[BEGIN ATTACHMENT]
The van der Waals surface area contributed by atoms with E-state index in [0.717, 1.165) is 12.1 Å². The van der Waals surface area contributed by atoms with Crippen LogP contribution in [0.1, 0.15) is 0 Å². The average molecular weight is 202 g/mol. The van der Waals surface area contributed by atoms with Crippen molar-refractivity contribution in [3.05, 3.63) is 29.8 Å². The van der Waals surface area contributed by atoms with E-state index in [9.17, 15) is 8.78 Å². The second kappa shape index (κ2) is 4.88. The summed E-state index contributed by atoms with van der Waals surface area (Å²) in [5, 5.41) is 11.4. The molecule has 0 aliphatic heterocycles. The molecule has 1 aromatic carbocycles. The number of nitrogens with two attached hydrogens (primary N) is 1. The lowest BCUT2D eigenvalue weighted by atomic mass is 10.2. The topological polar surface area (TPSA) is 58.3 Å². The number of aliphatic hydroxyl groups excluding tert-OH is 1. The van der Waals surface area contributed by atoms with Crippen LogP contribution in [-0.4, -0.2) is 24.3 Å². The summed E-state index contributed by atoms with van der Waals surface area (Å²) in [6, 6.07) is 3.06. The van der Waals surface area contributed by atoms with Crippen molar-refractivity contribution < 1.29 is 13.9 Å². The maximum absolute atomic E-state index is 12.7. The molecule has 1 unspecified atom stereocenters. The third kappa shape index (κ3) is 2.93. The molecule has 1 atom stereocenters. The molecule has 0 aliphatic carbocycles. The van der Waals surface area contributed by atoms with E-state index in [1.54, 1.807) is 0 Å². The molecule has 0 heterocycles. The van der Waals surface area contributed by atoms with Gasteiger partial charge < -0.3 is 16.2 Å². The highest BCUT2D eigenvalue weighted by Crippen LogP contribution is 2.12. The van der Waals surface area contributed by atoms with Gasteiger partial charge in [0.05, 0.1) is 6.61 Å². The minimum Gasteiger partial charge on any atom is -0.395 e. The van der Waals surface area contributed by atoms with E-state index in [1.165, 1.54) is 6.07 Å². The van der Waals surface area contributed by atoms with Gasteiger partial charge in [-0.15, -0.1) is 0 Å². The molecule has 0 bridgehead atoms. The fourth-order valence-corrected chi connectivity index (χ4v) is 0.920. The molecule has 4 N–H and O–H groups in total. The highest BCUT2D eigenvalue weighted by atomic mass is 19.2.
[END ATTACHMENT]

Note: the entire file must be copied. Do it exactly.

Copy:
The van der Waals surface area contributed by atoms with E-state index in [0.717, 1.165) is 12.1 Å². The van der Waals surface area contributed by atoms with Crippen LogP contribution in [0.1, 0.15) is 0 Å². The average molecular weight is 202 g/mol. The van der Waals surface area contributed by atoms with Crippen molar-refractivity contribution in [3.05, 3.63) is 29.8 Å². The van der Waals surface area contributed by atoms with E-state index in [9.17, 15) is 8.78 Å². The second kappa shape index (κ2) is 4.88. The summed E-state index contributed by atoms with van der Waals surface area (Å²) in [5, 5.41) is 11.4. The molecule has 0 aliphatic heterocycles. The molecule has 1 aromatic carbocycles. The number of nitrogens with two attached hydrogens (primary N) is 1. The lowest BCUT2D eigenvalue weighted by atomic mass is 10.2. The topological polar surface area (TPSA) is 58.3 Å². The number of aliphatic hydroxyl groups excluding tert-OH is 1. The van der Waals surface area contributed by atoms with Crippen LogP contribution in [-0.4, -0.2) is 24.3 Å². The summed E-state index contributed by atoms with van der Waals surface area (Å²) in [6, 6.07) is 3.06. The van der Waals surface area contributed by atoms with Crippen molar-refractivity contribution < 1.29 is 13.9 Å². The maximum absolute atomic E-state index is 12.7. The molecule has 1 unspecified atom stereocenters. The third kappa shape index (κ3) is 2.93. The molecule has 1 atom stereocenters. The molecule has 0 aliphatic carbocycles. The van der Waals surface area contributed by atoms with E-state index in [1.54, 1.807) is 0 Å². The molecule has 0 heterocycles. The van der Waals surface area contributed by atoms with Gasteiger partial charge < -0.3 is 16.2 Å². The highest BCUT2D eigenvalue weighted by Crippen LogP contribution is 2.12. The van der Waals surface area contributed by atoms with Gasteiger partial charge in [0.05, 0.1) is 6.61 Å². The minimum Gasteiger partial charge on any atom is -0.395 e. The van der Waals surface area contributed by atoms with E-state index in [1.165, 1.54) is 6.07 Å². The van der Waals surface area contributed by atoms with Gasteiger partial charge in [-0.15, -0.1) is 0 Å². The molecule has 0 bridgehead atoms. The fourth-order valence-corrected chi connectivity index (χ4v) is 0.920. The molecule has 4 N–H and O–H groups in total. The highest BCUT2D eigenvalue weighted by atomic mass is 19.2.